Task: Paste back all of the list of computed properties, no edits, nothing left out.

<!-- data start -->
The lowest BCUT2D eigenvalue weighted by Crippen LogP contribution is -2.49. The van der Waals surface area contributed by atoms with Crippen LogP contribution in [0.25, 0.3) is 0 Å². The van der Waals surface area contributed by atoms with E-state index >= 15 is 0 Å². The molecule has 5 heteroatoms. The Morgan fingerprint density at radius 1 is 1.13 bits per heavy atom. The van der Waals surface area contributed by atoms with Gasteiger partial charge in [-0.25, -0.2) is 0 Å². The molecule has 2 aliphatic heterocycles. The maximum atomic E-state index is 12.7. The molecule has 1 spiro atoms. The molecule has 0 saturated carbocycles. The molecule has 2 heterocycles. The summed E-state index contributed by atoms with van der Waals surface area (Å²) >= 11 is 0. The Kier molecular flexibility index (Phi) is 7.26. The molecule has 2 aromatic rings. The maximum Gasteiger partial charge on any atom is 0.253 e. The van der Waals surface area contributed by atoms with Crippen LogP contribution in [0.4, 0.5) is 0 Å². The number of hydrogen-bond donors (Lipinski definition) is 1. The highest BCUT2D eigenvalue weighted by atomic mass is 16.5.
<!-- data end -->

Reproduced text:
The lowest BCUT2D eigenvalue weighted by Crippen LogP contribution is -2.49. The van der Waals surface area contributed by atoms with Crippen LogP contribution in [0.25, 0.3) is 0 Å². The van der Waals surface area contributed by atoms with E-state index >= 15 is 0 Å². The molecule has 5 heteroatoms. The Morgan fingerprint density at radius 1 is 1.13 bits per heavy atom. The van der Waals surface area contributed by atoms with Gasteiger partial charge in [-0.25, -0.2) is 0 Å². The molecule has 2 aliphatic heterocycles. The maximum atomic E-state index is 12.7. The molecule has 1 spiro atoms. The molecule has 0 saturated carbocycles. The molecule has 2 heterocycles. The summed E-state index contributed by atoms with van der Waals surface area (Å²) >= 11 is 0. The Kier molecular flexibility index (Phi) is 7.26. The molecule has 2 aromatic rings. The maximum Gasteiger partial charge on any atom is 0.253 e. The van der Waals surface area contributed by atoms with Crippen LogP contribution in [0.4, 0.5) is 0 Å². The number of hydrogen-bond donors (Lipinski definition) is 1. The highest BCUT2D eigenvalue weighted by atomic mass is 16.5.